Bank of America, which does business with half the households in America, announced a dramatic shift Tuesday in how it does business with customers. One key change: Free checking, a mainstay of American banking in recent years, will be nearly unheard of.I said I wonder how these changes could affect the smaller banks, the neighborhood banks. Here it is:
"I've seen more regulation in last 30 months than in last 30 years," said Robert Hammer, CEO of RK Hammer, a bank advisory firm. "The bottom line for banks is shifting enormously, swiftly and deeply, and they're not going to sit by twiddling their thumbs. They're going to change."
In the last year, lawmakers in Washington have passed a range of new laws aimed at protecting bank customers from harsh fees, like the $35 charged to some Bank of America customers who overdrafted their account by buying something small like a Starbucks latte.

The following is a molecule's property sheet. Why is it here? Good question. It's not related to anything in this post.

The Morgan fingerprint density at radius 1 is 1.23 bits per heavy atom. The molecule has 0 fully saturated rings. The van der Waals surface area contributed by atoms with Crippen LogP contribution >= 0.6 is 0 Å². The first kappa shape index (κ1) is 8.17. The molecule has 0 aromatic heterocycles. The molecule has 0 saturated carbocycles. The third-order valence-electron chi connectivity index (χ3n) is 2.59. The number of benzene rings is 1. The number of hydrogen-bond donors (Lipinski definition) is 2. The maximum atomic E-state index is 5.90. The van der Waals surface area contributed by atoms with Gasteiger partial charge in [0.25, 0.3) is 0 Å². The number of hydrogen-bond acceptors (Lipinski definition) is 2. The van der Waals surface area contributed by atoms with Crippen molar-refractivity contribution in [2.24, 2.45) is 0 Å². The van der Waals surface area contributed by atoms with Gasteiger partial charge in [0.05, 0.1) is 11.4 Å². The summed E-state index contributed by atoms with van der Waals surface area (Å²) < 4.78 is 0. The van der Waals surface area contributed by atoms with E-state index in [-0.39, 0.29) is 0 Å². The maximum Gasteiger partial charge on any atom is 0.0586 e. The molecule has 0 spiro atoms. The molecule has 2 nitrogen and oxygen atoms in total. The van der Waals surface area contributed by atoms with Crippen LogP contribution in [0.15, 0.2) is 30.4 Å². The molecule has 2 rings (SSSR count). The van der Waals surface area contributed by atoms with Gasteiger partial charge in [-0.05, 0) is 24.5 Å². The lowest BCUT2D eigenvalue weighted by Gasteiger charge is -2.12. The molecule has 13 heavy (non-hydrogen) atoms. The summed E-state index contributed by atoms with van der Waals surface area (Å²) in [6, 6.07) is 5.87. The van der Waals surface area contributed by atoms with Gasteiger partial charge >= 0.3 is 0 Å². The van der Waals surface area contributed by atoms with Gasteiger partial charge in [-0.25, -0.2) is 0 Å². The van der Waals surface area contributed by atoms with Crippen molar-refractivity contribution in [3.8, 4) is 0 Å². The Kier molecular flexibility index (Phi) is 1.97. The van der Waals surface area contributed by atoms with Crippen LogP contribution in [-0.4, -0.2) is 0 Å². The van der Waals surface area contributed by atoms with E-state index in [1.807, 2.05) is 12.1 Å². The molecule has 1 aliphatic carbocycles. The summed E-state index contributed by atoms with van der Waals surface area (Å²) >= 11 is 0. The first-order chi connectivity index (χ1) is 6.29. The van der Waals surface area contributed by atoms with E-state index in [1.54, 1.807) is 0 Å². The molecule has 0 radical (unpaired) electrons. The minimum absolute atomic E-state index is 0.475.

So Moynihan ended overdraft charges on small debit card transactions. He says the rate of account closings have since dropped 27 percent.
To make up for lost fees, he also started thinking of new products. In August, the bank introduced a new "eBanking" account, where customers were offered a free checking account if they banked online. The catch: If they opt for paper statements, or want access to tellers for basic transactions, they would be charged a monthly fee of $8.95.
"Customers never had free checking accounts," Bank of America spokeswoman Anne Pace said. "They always paid for it in other ways, sometimes with penalty fees."
This article is worth a good read!Michael Moebs, the founder of Moebs Services, said it is now up to the smaller Main Street banks to see an opening and grab customers from the big banks.
"Free checking could become a mainstay of community banks and credit unions in the future," Moebs said.